New Mock Briefings Program Shows Student-Historians How to Inform PolicyHistorians in the News
tags: AHA, Mock Policy Briefings Program, National History Center
This fall the National History Center is introducing the Mock Policy Briefings Program, modeled on our own Congressional Briefings by Historians initiative.
The inspiration for the Mock Policy Briefings Program comes from concerns and questions of colleagues and students. Last fall, in an address about the state of civic engagement in the United States, National Endowment for the Humanities chair William “Bro” Adams remarked that the humanities are the intellectual guardians of civic participation and challenged us to think about how we can strengthen civics education and practice. Later, one of the participants in our briefing last winter on the Ukraine-Russia conflict, Mark Von Hagen of Arizona State University, told center staff that his students were surprised to learn that he, a historian, was going to Washington to brief congressional staffers.
Congressional Briefings by Historians seeks to inform staffers on the historical contexts of contemporary issues Congress addresses. As we build the program, we are learning that many hundreds of history-degree holders work on Capitol Hill. Historians and history-degree holders are part of policy-making conversations, but, as stories like Von Hagen’s have alerted us, students may not appreciate the extent to which knowledge of the past helps to illuminate and inform policy decisions.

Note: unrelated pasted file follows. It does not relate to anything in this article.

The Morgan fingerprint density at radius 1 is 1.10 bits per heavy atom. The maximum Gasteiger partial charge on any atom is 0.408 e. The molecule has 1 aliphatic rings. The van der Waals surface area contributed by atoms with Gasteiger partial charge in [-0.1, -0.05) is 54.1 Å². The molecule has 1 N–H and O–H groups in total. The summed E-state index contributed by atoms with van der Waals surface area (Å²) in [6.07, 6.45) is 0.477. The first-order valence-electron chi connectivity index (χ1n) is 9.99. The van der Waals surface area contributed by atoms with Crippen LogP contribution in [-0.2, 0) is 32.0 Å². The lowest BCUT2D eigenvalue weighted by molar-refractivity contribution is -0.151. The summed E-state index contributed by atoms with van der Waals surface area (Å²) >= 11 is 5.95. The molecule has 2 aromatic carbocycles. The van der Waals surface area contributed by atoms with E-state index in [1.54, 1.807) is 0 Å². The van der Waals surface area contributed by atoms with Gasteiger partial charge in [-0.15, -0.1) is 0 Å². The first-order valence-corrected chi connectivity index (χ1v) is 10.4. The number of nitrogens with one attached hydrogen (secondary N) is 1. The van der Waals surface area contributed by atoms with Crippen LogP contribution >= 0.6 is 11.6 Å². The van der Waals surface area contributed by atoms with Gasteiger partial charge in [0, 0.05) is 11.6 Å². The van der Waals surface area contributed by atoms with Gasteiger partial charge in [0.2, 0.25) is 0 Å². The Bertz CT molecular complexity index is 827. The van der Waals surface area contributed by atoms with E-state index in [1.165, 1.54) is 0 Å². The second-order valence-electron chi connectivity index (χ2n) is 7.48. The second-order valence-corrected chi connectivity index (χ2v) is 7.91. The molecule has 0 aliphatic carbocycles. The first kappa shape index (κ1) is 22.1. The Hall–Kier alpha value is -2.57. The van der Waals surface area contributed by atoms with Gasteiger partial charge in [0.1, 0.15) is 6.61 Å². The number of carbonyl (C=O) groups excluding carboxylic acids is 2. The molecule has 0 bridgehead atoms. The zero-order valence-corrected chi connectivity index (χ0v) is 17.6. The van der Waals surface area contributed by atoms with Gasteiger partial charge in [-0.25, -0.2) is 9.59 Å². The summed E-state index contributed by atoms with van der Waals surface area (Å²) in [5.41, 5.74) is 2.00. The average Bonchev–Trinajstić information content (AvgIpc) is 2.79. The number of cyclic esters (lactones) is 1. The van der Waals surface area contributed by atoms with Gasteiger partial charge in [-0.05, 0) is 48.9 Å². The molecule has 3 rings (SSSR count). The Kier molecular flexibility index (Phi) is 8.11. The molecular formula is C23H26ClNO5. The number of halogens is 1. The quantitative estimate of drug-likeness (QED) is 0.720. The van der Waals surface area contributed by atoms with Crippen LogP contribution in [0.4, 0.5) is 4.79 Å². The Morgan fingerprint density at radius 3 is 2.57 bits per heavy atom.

The Mock Policy Briefings Program responds to Adams’s challenge and students’ curiosity about historians’ public role, along with broad concern in the discipline about declining history enrollments. The program has three goals. It aims to foster students’ understanding of the value of historical perspectives for policy decision making. It seeks to enhance students’ civic engagement by asking them to connect their historical studies to policy-making conversations. And, finally, it aims to help students recognize and showcase the skills and habits of mind they have gained from their history education.
How does the program work? The answer is up to the people implementing it. The program guide, available on the center’s and Association’s websites, provides step-by-step advice on crafting a briefing and explains the pedagogical value of the project. Drawing on the AHA’s Tuning project, the guide also helps students articulate the usefulness of their history degree. We include sample assignments, logistical advice based on the center’s briefings, and follow-up opportunities, with sections geared to educators, students, and history clubs. As the sample syllabus indicates, putting on a policy briefing involves research, written work, and oral presentations. The guide asks students to present the historical context of an issue in a compelling but nonpartisan way. The particulars, however, will vary, as pilot projects suggest. ...
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